The mental benefits of playing bingo

Millions of people play bingo every day; whether it’s online at one of the many bingo websites or in a land-based bingo hall. People play for many reasons. Some are hopeful that they’ll land a big prize, others want to socialise with other players online. For some players, bingo’s the best choice because of the value it offers.

It’s easy to start playing bingo – especially if you play online. That way you don’t even have to go to the effort of making a special trip to play bingo. The main bingo sites offer great welcome incentives to get people to sign up; offering free playing credit to a person making a first deposit onto their bingo account. So, while bingo has always been a low-stakes game, it’s better value for money than ever online. If you want to join a bingo website, you can find out more here.

But there are other benefits to bingo that you may not have considered. One recent research study showed that playing bingo on a regular basis may actually be helpful in keeping your mind agile.

At Southampton University in the UK, the Psychology Department ran a research study that compared the skills of regular bingo players with non-bingo players in tests that could monitor memory skills, the ability to absorb information and mental speed.  Over a hundred people took part in the tests, with two age range groups of 18-40 year olds and 60-82 year olds. In each group, half of the people taking part played bingo regularly.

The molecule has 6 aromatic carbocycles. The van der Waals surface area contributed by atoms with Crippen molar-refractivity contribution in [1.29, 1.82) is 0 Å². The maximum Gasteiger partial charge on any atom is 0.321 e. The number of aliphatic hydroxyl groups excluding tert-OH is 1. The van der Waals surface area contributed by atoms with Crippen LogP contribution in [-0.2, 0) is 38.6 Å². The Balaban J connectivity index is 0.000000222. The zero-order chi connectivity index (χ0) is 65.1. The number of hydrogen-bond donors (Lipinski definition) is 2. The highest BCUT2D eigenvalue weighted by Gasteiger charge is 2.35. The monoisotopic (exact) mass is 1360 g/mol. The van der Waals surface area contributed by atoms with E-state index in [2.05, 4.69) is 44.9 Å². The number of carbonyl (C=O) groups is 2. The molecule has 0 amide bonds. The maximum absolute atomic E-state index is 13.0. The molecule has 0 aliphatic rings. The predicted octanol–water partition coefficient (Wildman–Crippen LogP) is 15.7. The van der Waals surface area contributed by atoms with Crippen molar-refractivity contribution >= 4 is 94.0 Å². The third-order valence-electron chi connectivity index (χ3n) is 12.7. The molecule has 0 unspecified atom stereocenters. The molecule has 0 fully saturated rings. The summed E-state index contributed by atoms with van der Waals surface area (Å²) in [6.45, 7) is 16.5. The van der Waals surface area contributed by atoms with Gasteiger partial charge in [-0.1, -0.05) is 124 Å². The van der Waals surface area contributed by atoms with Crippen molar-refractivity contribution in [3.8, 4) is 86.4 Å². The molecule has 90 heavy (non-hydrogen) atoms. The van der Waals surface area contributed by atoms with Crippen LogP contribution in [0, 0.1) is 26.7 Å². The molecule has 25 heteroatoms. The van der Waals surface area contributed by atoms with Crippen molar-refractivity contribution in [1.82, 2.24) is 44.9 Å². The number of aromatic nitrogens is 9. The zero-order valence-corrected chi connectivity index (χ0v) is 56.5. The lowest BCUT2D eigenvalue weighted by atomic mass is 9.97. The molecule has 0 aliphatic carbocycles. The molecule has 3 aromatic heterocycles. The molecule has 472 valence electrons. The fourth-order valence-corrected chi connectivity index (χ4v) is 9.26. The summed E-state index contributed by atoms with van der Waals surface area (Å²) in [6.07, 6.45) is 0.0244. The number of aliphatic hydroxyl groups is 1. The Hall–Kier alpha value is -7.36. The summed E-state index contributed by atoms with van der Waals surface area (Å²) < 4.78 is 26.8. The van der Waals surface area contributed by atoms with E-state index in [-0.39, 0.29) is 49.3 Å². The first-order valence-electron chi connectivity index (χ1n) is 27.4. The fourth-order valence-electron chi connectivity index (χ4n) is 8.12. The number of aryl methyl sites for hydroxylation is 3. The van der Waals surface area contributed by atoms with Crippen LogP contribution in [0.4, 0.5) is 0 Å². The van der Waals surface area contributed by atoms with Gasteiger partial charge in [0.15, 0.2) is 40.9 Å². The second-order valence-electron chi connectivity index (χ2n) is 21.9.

In both groups, the bingo players scored more highly than the non-bingo players, but it is likely that players of other games such as chess and backgammon would show similar strengths in mental agility. What gives the game of bingo the edge, though, is the fact that players are up against the clock in having to be first to mark their numbers off as the bingo calls are made. Online players can get just as much benefit from playing if they switch the auto-daub feature off, so that they have to mark their cards for themselves. Between the younger and older bingo players, the younger players were generally quicker at completing the tasks, while the older players demonstrated higher levels of accuracy.

It’s thought that the multi-tasking element of playing bingo is the main reason for better mental agility. The player has to not only concentrate on the number calls, but also keep their eye on a number of cards during the game, which flexes the brain’s ability to compartmentalise information. Spatial awareness can also be improved when playing a game like 75 ball bingo, where players are looking to complete a pattern and therefore keeping track of numbers that are displayed in horizontal, diagonal and vertical groups.

So next time you’re playing bingo, pat yourself on the back, because you’re not only having fun playing an entertaining game; you’re promoting better mental agility while you’re there!

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